Friday, April 21, 2017

Slow Death on the Vine? 5th Circuit Grants Second Extension in Overtime Suit

Since the government's appeal of in injunction issued in December 2016 by Judge Amos Mazzant that blocked the implementation of the Obama administration's overtime rule overhaul, employers have been waiting to see whether the new administration will take up the battle cry or fall back and retreat.
This week, and for the second time since the government filed its appeal, the Fifth Circuit granted an extension of 60 days, or to and including June 30, 2017, for the government to file a reply brief. 
Clearly, the government is waiting on the confirmation of Alexander Acosta as the new Secretary of Labor, and expects him to provide guidance regarding the administration's position on this issue.  Assuming that Acosta is confirmed, and based on his confirmation hearing testimony, it is unlikely that the Department of Labor will continue the appeal.  What is unknown is whether Acosta will consider more modest changes to the current overtime rules in the future.

Sunday, April 16, 2017

Fifth Circuit's Recent Retaliation Ruling Provides Employers with Ammunition

To state a claim for retaliation under Title VII, a plaintiff must show that: (1) he engaged in conduct protected by Title VII; (2) he suffered a materially adverse action; and (3) a causal connection exists between the protected activity and the adverse action.  For an employer's action to qualify as a materially adverse action, a plaintiff must show that a reasonable employee would have found the challenged action materially adverse, meaning that it might have dissuaded a reasonable worker from making or supporting a charge of discrimination.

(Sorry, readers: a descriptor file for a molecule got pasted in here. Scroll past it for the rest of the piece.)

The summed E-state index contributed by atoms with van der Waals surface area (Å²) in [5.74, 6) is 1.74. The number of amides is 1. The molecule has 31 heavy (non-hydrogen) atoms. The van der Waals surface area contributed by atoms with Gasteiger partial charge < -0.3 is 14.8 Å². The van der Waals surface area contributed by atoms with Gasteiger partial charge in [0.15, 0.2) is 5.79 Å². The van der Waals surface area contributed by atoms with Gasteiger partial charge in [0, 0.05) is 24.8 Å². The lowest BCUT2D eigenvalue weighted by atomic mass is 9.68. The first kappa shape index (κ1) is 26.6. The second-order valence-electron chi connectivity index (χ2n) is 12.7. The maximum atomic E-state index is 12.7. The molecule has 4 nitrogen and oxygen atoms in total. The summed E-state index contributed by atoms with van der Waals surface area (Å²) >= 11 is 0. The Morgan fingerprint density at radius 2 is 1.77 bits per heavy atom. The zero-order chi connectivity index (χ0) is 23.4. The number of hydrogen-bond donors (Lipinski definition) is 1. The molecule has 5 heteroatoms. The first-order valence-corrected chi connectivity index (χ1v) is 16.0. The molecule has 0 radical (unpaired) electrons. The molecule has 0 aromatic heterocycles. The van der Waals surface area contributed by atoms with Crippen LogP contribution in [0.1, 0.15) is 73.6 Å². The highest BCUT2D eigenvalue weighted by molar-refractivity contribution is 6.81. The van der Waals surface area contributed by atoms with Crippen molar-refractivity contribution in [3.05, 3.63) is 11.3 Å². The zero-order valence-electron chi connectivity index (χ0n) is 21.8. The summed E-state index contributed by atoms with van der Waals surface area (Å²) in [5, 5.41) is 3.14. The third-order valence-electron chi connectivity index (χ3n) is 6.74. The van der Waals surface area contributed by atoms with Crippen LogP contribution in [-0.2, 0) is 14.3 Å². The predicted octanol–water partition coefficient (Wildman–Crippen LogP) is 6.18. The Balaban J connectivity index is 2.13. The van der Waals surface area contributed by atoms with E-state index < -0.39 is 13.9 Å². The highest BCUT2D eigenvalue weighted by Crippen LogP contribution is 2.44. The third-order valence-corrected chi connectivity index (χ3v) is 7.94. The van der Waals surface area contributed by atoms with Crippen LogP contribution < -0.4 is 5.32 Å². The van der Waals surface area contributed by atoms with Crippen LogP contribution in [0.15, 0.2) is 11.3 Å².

In the Cabral v. Brennan decision issued last week, the Fifth Circuit affirmed summary judgment for the United States Postal Service (USPS) and agreed that a two-day suspension without pay did not constitute a materially adverse employment action to support a Title VII retaliation claim.  A copy of the decision can be found here:
In Cabral, the USPS suspended a letter carrier for two days without pay after a supervisor asked Cabral to produce a valid driver's license and he failed to do so.  At the time of the incident, Cabral had already filed multiple charges of discrimination against the USPS, as well as multiple union grievances.  A few weeks later, the USPS reimbursed Cabral for any lost pay.
Interestingly, the Court's decision did not turn on the fact that the USPS made Cabral whole by making up the back pay, or a finding that a reasonable employee would not have been dissuaded from bringing a charge.  In contrast, it turned on the fact that Cabral did not show that his suspension exacted a physical, emotional, or economic toll.  The Court rejected his conclusory statements attesting to the emotional or psychological harm he suffered because of the suspension, and noted that he failed to provide any supporting documentation.
In short, a suspension without pay could constitute a materially adverse action, but currently, this is not a bright-line rule in the Fifth Circuit.  Employers faced with retaliation claims should ensure they engage in sufficient discovery related to the plaintiff's emotional state following the challenged action.